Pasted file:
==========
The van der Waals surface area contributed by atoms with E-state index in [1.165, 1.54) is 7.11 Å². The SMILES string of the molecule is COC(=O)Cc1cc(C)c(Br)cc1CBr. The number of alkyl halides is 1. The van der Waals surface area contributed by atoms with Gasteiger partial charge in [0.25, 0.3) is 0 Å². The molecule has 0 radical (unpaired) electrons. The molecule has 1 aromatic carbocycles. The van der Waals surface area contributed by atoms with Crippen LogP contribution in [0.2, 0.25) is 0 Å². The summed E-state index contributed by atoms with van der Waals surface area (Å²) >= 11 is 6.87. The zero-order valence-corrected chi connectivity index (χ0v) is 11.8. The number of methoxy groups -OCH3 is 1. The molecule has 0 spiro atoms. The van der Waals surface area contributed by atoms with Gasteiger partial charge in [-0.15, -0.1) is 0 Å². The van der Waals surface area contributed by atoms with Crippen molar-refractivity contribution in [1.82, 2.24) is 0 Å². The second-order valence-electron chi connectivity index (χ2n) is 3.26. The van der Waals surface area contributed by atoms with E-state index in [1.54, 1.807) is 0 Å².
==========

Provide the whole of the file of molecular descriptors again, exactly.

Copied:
The van der Waals surface area contributed by atoms with E-state index in [1.165, 1.54) is 7.11 Å². The SMILES string of the molecule is COC(=O)Cc1cc(C)c(Br)cc1CBr. The number of alkyl halides is 1. The van der Waals surface area contributed by atoms with Gasteiger partial charge in [0.25, 0.3) is 0 Å². The molecule has 0 radical (unpaired) electrons. The molecule has 1 aromatic carbocycles. The van der Waals surface area contributed by atoms with Crippen LogP contribution in [0.2, 0.25) is 0 Å². The summed E-state index contributed by atoms with van der Waals surface area (Å²) >= 11 is 6.87. The zero-order valence-corrected chi connectivity index (χ0v) is 11.8. The number of methoxy groups -OCH3 is 1. The molecule has 0 spiro atoms. The van der Waals surface area contributed by atoms with Gasteiger partial charge in [-0.15, -0.1) is 0 Å². The van der Waals surface area contributed by atoms with Crippen molar-refractivity contribution in [1.82, 2.24) is 0 Å². The second-order valence-electron chi connectivity index (χ2n) is 3.26. The van der Waals surface area contributed by atoms with E-state index in [1.54, 1.807) is 0 Å².